I always enjoy eating well-made, rich, flavorful foods (read: something dipped in chocolate). Still, I’ve always thought that my diet – filled with homemade foods, limited snacking and largely centered on produce – was pretty healthy, overall. That is, I did until I saw a study that made me start second-guessing my assumptions.
A recently published Consumer Reports survey found that 90 percent of Americans believe that their diet is healthy – even as 57 percent reported BMIs that qualified them as overweight or obese.
You can be heavy and eat healthily, of course – but large amounts of respondents reported unhealthy habits, from drinking sugary beverages to not weighing themselves regularly. And among Public Radio Kitchen’s followers on Twitter, where we followed your reactions to the survey, there was no shortage of skepticism regarding the health of the average American diet.
So, I decided to ask around. I started at WBUR, where I conducted my own survey. Many here were more self-critical than I imagine most Americans are. Our beautiful receptionist Pauline Sulprizio, for instance, calls herself the “carb queen.”
“I’m married to an Italian,” she said. “I wouldn’t suggest that if you want to keep your ideal weight.”
Quinn Ferree, who works in WBUR’s Membership and Marketing department, says he eats healthy some of the time – though it’s a little harder when his band plays at gigs where they get free food.
But Ray Magliozzi, the co-host of “Car Talk,” said he really does have a healthy diet – in fact, he’s managed to lose 40 pounds over the last decade.
“I do have a healthy diet, and I know that only by comparison to the diet I used to have,” Magliozzi said. “Mostly by diet [is how I’ve lost weight]. I would attribute maybe 5 percent of it to the gym and 95 percent of it to food, and I’m convinced that if you want to lose weight, you lose weight by not eating. The ‘low-food’ diet. All the fad diets I don’t think work – or at least they’ve never worked for me – but just reducing your intake and making better choices, for sure.”
“Don’t get me wrong,” he added. “I do occasionally get weak.” (Laughs.) Still, he tries to make varied, healthy substitutions when he sits down to eat – chicken for beef, more vegetables instead of meat and grilled fish over fried.
Then I went on to ask some friends how they’d evaluate their food intake. “Well I know my diet is definitely not healthy at all,” said Kenny Billimoria, a student at NYU who admits to regularly wolfing down candy and McDonald’s – as well as a big, sit-down restaurant meal at lunch. “I’m constantly eating because I’m constantly going. But I just feel that’s like the American Way – we’re always going and some of us over-fuel.”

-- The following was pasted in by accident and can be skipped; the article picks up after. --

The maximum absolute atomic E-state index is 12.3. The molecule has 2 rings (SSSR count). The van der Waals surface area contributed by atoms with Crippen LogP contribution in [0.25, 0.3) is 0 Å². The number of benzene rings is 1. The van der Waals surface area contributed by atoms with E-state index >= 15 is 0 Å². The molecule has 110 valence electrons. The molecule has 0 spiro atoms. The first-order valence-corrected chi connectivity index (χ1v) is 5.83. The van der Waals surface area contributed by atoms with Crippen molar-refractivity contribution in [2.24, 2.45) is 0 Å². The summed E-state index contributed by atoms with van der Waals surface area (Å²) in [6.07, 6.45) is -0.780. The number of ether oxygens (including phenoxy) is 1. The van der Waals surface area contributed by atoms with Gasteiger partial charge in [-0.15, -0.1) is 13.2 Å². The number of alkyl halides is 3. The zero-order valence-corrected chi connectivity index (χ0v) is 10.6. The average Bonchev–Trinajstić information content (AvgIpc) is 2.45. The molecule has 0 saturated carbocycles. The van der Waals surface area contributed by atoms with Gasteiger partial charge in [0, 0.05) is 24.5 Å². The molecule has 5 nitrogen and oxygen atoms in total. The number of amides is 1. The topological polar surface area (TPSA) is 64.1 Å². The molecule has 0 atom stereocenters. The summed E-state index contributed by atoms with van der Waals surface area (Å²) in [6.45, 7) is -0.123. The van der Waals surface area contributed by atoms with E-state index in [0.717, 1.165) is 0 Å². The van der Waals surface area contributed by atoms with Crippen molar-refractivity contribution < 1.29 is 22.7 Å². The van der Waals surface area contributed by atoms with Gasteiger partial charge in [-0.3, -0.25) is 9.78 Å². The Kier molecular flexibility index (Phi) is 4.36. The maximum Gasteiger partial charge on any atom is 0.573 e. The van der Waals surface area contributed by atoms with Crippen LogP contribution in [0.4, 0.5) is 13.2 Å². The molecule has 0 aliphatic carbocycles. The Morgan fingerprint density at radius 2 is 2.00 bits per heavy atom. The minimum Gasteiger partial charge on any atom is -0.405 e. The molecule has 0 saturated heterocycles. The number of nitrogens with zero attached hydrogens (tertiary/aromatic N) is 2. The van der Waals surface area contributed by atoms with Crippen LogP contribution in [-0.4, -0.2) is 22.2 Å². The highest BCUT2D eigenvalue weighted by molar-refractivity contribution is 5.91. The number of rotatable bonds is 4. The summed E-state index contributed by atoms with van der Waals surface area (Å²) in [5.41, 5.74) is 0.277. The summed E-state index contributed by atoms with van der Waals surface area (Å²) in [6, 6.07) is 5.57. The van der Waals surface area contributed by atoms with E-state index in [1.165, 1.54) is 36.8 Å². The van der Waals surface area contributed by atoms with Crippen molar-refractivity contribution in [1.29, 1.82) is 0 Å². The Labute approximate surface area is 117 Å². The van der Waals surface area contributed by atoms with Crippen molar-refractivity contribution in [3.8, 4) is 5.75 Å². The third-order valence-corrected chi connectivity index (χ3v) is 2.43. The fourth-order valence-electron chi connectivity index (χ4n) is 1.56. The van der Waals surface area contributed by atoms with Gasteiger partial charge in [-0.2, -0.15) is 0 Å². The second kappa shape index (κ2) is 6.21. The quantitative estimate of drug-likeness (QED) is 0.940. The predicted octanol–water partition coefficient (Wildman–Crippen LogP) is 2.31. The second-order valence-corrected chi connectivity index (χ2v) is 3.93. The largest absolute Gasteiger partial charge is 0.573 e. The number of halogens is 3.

Saba Hamedy, a Boston University undergrad, sees her diet similarly. As editor of Boston University’s undergraduate newspaper, Saba often stays up until 6 or 7 in the morning, hurriedly trying to put out a new edition. On those nights, greasy foods are comforting fuel.
“Late nights at the newspaper cause me to throw out healthy foods and consume anything I can eat at the time I am hungry,” she said. “It’s not that I love greasy food, it’s just that I feel like it’s quicker and more affordable and convenient, especially when you’re a college student.”
My roommate Tess Wiley, however, said she was very attentive to what she puts in her body. “I try to eat mostly natural, unprocessed foods,” the BU undergrad said. “Organic when I can.” She also tries to eat at least five servings of fruits and vegetables every day – lately not through regular meals, but through small snacks like smoothies, salads, small pasta bowls and handfuls of nuts.
While Max Graham, my boyfriend and a BU grad student, doesn’t always go that far – he admitted that he doesn’t get enough produce after my careful needling – he still thinks he’s healthy, “compared to the average American.” In his words, “I don’t eat fast food [or] highly processed food, and I rarely if ever snack beyond eating fruit.”
What struck me most when taking my informal survey was that each person had a different idea of what, exactly, constitutes a “healthy diet.” Saba said that to her, healthy eating is “balancing a burger with a salad,” while Magliozzi said the key is eating what you want – just less of it. Similarly, organic food is very important to Tess; me, I couldn’t care less.
“It’s a shame that so many of us have such skewed perceptions about what is healthy,” Tess told me in an email. “But it’s not really our fault, because there’s a lot of misinformation out there, and we’re so susceptible to the bombardment of new health claims we’re confronted with every day.”
Your turn: do you think your diet is healthy? What does it really mean to eat healthily, anyway? Post your comments here.